This story was originally published by HuffPost. It appears here as part of the Climate Desk collaboration.
The nine Democrats selected by House Speaker Nancy Pelosi (D-Calif.) to serve on the Select Committee on the Climate Crisis received a combined $198,000 from fossil fuel industry political action committees in the 2018 election cycle.
The majority of the donations went to Rep. Ben Ray Lujan (D-N.M.), who raised $117,000 from PACs connected to oil, gas, mining and electric utility corporations. Those donations constituted 6 percent of all contributions raised by Lujan. The rest of the appointees received scant funds from fossil fuel PACs. The data comes from the Center for Responsive Politics, a nonprofit that classifies campaign donations by industry.
Pelosi appointed the nine members to the committee on Thursday. Democrats created the select committee after winning control of the House of Representatives in the 2018 elections. It is tasked with coming up with policies to respond to man-made climate change.
Fundraising from the fossil fuel industry has been a flashpoint in the debate over the committee’s creation. Activists have pressed members to reject all fossil fuel money as a sign that they are independent from an industry that has worked hard to suppress climate science and deny any action to forestall disaster.
“That’s $200,000 of potential conflict of interest on an issue of grave concern,” said David Turnbull, a spokesman for the coalition of groups that oversee the No Fossil Fuel Money Pledge. “If you’re going to be talking about the critical issue of climate change, you need to rid yourself of the influence of the fossil fuel industry.”
Rep. Mike Levin (D-Calif.) was the only member named to the committee who has signed pledges promising not to raise money from corporate PACs or the fossil fuel industry. Prior to signing the No Fossil Fuel Money Pledge, he did receive $1,500 from the National Association of Truck Stop Owners, a trade group that lobbies on behalf of highway gas stations for truckers.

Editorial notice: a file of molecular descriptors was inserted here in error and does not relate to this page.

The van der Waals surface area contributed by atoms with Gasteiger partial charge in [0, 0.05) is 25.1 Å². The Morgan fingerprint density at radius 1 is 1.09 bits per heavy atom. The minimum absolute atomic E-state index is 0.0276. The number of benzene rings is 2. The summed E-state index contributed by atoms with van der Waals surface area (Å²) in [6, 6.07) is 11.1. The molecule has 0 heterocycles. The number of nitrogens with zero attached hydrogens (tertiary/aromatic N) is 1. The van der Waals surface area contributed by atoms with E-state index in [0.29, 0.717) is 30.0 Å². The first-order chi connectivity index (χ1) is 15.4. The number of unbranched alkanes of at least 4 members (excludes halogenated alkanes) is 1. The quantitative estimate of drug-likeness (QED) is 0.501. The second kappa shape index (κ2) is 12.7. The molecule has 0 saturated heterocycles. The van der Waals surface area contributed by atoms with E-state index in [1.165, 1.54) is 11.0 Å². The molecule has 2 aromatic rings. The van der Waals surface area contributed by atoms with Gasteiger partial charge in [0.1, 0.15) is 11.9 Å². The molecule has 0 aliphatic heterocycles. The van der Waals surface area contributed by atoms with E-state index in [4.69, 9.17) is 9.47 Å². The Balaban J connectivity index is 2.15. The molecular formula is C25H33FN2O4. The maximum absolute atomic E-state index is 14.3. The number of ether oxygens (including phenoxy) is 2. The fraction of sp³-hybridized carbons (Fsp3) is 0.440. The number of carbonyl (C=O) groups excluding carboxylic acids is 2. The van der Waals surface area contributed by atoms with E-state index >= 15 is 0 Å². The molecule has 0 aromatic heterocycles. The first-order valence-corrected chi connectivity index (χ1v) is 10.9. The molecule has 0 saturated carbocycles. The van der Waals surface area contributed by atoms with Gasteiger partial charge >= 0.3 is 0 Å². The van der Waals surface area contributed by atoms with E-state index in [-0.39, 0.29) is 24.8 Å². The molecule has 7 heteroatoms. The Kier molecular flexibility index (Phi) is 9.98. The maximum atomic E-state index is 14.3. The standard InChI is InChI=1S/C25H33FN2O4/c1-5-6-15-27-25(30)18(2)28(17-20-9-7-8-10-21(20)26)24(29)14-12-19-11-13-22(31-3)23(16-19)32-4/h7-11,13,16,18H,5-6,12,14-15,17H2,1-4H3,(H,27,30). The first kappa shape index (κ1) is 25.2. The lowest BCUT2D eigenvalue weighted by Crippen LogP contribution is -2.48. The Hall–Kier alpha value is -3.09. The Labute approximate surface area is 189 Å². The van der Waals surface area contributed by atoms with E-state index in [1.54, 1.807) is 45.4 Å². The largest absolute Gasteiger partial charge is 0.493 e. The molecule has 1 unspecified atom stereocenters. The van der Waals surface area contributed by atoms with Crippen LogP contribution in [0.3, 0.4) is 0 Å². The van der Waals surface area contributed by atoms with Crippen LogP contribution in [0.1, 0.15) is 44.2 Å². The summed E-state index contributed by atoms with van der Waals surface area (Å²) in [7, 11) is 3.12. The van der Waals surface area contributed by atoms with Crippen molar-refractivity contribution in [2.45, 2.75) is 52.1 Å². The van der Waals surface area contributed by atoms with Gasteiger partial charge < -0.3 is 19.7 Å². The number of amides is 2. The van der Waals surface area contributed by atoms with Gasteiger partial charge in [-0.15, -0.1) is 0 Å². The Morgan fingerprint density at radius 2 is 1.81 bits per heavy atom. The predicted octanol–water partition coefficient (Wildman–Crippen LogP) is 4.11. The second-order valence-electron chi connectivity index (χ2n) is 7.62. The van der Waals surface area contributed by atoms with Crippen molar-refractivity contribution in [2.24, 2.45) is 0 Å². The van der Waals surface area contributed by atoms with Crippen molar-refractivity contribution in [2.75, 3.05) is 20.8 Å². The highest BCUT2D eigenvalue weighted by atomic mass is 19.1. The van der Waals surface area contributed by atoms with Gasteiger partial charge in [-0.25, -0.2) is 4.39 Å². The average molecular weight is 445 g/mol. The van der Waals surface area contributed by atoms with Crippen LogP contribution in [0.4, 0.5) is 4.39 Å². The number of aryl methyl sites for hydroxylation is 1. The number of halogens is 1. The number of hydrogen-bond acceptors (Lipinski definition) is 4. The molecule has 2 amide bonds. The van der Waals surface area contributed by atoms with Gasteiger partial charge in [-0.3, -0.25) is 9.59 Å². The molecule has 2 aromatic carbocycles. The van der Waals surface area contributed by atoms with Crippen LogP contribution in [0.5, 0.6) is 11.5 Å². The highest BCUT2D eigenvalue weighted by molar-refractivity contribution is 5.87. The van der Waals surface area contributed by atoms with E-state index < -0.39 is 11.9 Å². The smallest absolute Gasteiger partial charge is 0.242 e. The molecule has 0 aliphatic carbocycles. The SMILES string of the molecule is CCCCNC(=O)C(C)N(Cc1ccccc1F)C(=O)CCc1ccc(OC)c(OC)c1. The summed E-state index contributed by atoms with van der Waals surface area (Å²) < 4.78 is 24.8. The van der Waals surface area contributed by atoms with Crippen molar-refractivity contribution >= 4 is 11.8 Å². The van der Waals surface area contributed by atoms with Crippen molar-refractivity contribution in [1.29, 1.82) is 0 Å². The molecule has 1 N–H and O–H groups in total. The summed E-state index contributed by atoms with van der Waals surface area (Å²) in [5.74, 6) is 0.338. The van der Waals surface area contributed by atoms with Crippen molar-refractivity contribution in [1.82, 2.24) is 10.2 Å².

Two members—freshman Reps. Sean Casten (D-Ill.) and Rep. Joe Neguse (D-Colo.)—received just $1,000, the Center for Responsive Politics data showed. But a spokeswoman for Neguse said the congressman turned down that September donation from the South Dakota-based coal-fired utility Black Hills Corp. She said Neguse “will take the pledge.”
Rep. Kathy Castor (D-Fla.), the select committee’s chairwoman, said in December she would consider taking the pledge, but Turnbull confirmed her office has not yet made any commitments. A Castor spokesman said she “will not accept contributions from the fossil fuel industry.” Last month, Castor divested shares of a mutual fund with fossil fuel utility holdings after the watchdog site Sludge reported she and her husband had up to $100,000 in investments in the fund.
Committee Democrats may not have raised huge sums from fossil fuel industry PACs, but a few of them have collected significant contributions from corporate donors. Lujan raised $1.1 million from business and industry PACs—more than half of all the money he raised in the 2018 election cycle. Reps. Suzanne Bonamici (D-Ore.), Julia Brownley (D-Calif.), Donald McEachin (D-Va.) and Castor all raised more than $300,000 apiece from corporate PACs in the last election.
“My values and voting record are clear,” Lujan said in a statement to HuffPost. “I’ve been battling climate change and advocating for the generation of renewable resources and energy efficiency since my time as the Chairman of the New Mexico Public Regulation Commission, before I was a Member of Congress. I respect and recognize New Mexico’s long history as an energy state, that is why, throughout my career, I have fought to ensure that New Mexico is a leader in our clean energy future.”
A spokeswoman for Bonamici said the “congresswoman generally does not sign pledges but has never taken money from big oil.”
The announcement Thursday of the panel’s additional members came just hours after Rep. Alexandria Ocasio-Cortez (D-N.Y.) released a resolution outlining the core pillars of a so-called Green New Deal, an unprecedented national plan to scale down greenhouse gas emissions over the next decade.
At a press conference announcing the resolution, Ocasio-Cortez said Pelosi invited her to join the select committee, but she turned it down.
“This is not a snub,” the congresswoman said, noting that three members of the panel were standing beside her at the event.
Late last year, Ocasio-Cortez launched an aggressive bid to replace the climate panel with a select committee on a Green New Deal. She garnered support from roughly 40 House Democrats. But Pelosi rejected the plan, tapping Castor in December to lead original select committee.
At the time, Castor declined to call for a rule barring members who accepted fossil fuel money from serving on the panel. Ocasio-Cortez panned the congresswoman in a tweet, comparing “loading a climate committee” with fossil fuel money to “letting foxes in the henhouse.”
“For young people, climate change is bigger than election or re-election,” Ocasio-Cortez wrote. “It’s life or death.”